An ATDS is More Than a Beep and a Pause

TCPA Automatic DialerA District Court in Arkansas just drew a line in the sand.  An automatic telephone dialing system (“ATDS”), it held, is more than hearing “a beep and a pause.”  And, yes, human intervention really does matter.

The Court in Brice Goad v. Censeo Health, LLC., No. 3:15CV00197 JLH, 2016 WL 2944658 (E.D. Ark. May 19, 2016) granted the defendant’s motion for summary judgment on the plaintiff’s Telephone Consumer Protection Act (“TCPA”) claims where the defendant “presented evidence that its telephone system requires human intervention to function” and the plaintiff’s “evidence [did] not establish that the telephone system has the capacity to be an autodialer.”  Id. at *3.

The defendant’s evidence established that its employees “manually dial each call by pressing a button for each digit in the telephone number.”  Id. at *2.  The computer system “prompts the employees to dial certain numbers which are displayed to the employee.”  Id.  The computer system “has no dialing mechanism and is not connected to the telephone system used to place the calls.”  Id. at *1.  Upon completion of the call, the “employee enters the outcome of the call into the computer program before the program displays another number.”  Id. at *2.  These facts were sufficient to establish that the defendant’s “telephone system requires human intervention to function.”  Id. at *3.

The plaintiff countered that the telephone system has the capacity to be an autodialer because documents from the phone system’s manufacturer, Cisco Systems, “show that Cisco’s telephone systems have the capacity to generate numbers and dial them without human interaction” and because the plaintiff “heard a beep and a pause at the outset of many of the calls.”  Id. at *2.  The Court held the Cisco documents, obtained from Cisco’s website, were inadmissible hearsay and, in any event, the plaintiff failed “to match [the defendant’s] telephone system with the system that the online documents describe.”  Id. at *3.  The “beep and pause” testimony was similarly unavailing because “[n]o evidence in the record shows that a beep and pause means an autodialer was being used to make the call.”  Id.  The Court therefore concluded that plaintiff’s evidence “did not establish that the telephone system has the capacity to be an autodialer”  Id. at *3.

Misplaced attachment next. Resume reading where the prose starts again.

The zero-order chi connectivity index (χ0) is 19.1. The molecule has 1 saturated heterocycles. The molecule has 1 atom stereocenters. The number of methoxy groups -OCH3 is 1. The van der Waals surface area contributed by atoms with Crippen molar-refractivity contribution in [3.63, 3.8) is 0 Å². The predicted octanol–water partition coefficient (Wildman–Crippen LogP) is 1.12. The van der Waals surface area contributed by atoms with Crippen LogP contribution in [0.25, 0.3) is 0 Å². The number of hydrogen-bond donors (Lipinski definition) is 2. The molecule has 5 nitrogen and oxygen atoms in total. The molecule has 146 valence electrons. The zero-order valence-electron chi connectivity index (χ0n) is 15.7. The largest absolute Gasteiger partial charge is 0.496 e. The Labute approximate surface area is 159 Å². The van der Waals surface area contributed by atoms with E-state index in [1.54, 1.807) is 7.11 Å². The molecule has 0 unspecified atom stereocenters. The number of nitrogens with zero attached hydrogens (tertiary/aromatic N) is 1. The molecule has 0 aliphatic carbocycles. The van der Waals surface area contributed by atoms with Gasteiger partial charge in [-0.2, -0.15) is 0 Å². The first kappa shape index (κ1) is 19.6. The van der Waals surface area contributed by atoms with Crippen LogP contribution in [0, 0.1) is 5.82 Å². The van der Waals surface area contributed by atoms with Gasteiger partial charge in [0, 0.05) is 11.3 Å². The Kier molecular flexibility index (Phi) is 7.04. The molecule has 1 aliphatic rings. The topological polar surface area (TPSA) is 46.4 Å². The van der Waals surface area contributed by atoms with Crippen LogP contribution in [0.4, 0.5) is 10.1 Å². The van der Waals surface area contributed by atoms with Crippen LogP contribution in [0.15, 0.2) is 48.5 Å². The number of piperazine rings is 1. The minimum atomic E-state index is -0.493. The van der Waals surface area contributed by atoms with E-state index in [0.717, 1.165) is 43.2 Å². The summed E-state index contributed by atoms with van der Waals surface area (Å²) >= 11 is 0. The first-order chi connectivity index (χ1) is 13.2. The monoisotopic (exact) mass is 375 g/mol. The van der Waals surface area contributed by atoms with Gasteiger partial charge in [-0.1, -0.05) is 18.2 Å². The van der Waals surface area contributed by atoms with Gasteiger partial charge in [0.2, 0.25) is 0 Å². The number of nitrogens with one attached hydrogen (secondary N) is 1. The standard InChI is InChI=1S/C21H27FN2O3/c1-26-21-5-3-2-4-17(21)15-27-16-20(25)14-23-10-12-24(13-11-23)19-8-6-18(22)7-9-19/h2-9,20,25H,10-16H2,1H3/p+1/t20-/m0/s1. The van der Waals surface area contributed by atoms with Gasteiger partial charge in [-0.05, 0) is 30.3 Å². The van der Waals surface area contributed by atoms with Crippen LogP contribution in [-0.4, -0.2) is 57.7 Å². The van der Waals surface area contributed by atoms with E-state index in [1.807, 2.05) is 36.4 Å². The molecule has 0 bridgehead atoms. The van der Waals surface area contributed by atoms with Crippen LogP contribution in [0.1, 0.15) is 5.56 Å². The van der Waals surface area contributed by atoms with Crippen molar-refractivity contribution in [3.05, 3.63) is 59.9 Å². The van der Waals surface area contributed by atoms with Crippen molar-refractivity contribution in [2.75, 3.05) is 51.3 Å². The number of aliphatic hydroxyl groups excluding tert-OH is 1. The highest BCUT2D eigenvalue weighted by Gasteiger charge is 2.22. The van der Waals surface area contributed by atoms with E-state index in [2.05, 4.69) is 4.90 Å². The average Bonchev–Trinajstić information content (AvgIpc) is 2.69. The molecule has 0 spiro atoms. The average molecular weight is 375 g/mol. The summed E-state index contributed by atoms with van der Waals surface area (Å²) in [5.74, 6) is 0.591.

This decision is helpful in at least two respects: 1) it affirms the importance of human intervention in a post-Omnibus environment that has predominantly minimized the role of human intervention as an ATDS factor; and, 2) it requires plaintiffs to produce more than superficial evidence of an ATDS (e.g., hearing a “beep and a pause”) to survive a defendant’s MSJ.

Scott Goldsmith

Scott Goldsmith

Scott brings the tenacity of a former prosecutor to his representation of clients in high-stakes commercial litigation and class action defense. Having tried over twenty cases through final jury verdict, and over one hundred fifty evidentiary hearings, Scott understands that effective advocacy requires creativity, composure, and thorough preparation.

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